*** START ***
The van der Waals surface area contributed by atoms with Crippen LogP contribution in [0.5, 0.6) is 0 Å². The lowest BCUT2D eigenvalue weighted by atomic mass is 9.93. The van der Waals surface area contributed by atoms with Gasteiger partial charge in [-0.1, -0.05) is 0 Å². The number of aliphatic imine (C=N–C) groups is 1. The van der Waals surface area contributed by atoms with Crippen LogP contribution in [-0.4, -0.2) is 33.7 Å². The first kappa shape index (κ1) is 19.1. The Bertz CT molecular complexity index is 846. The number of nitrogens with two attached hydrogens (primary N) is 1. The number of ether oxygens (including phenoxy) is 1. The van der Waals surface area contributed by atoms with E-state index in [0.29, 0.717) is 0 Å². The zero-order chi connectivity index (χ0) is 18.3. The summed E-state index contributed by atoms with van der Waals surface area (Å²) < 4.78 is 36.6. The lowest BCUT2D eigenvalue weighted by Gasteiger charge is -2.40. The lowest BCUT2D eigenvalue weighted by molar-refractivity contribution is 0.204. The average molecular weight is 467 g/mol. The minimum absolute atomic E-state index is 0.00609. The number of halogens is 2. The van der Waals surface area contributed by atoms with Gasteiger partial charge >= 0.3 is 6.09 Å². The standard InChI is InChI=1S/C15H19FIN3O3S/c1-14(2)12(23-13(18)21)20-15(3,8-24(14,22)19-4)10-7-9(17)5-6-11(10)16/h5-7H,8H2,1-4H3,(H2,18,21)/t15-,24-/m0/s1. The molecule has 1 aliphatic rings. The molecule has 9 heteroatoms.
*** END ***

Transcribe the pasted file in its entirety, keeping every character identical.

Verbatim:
The van der Waals surface area contributed by atoms with Crippen LogP contribution in [0.5, 0.6) is 0 Å². The lowest BCUT2D eigenvalue weighted by atomic mass is 9.93. The van der Waals surface area contributed by atoms with Gasteiger partial charge in [-0.1, -0.05) is 0 Å². The number of aliphatic imine (C=N–C) groups is 1. The van der Waals surface area contributed by atoms with Crippen LogP contribution in [-0.4, -0.2) is 33.7 Å². The first kappa shape index (κ1) is 19.1. The Bertz CT molecular complexity index is 846. The number of nitrogens with two attached hydrogens (primary N) is 1. The number of ether oxygens (including phenoxy) is 1. The van der Waals surface area contributed by atoms with E-state index in [0.29, 0.717) is 0 Å². The zero-order chi connectivity index (χ0) is 18.3. The summed E-state index contributed by atoms with van der Waals surface area (Å²) < 4.78 is 36.6. The lowest BCUT2D eigenvalue weighted by Gasteiger charge is -2.40. The lowest BCUT2D eigenvalue weighted by molar-refractivity contribution is 0.204. The average molecular weight is 467 g/mol. The minimum absolute atomic E-state index is 0.00609. The number of halogens is 2. The van der Waals surface area contributed by atoms with Gasteiger partial charge >= 0.3 is 6.09 Å². The standard InChI is InChI=1S/C15H19FIN3O3S/c1-14(2)12(23-13(18)21)20-15(3,8-24(14,22)19-4)10-7-9(17)5-6-11(10)16/h5-7H,8H2,1-4H3,(H2,18,21)/t15-,24-/m0/s1. The molecule has 1 aliphatic rings. The molecule has 9 heteroatoms.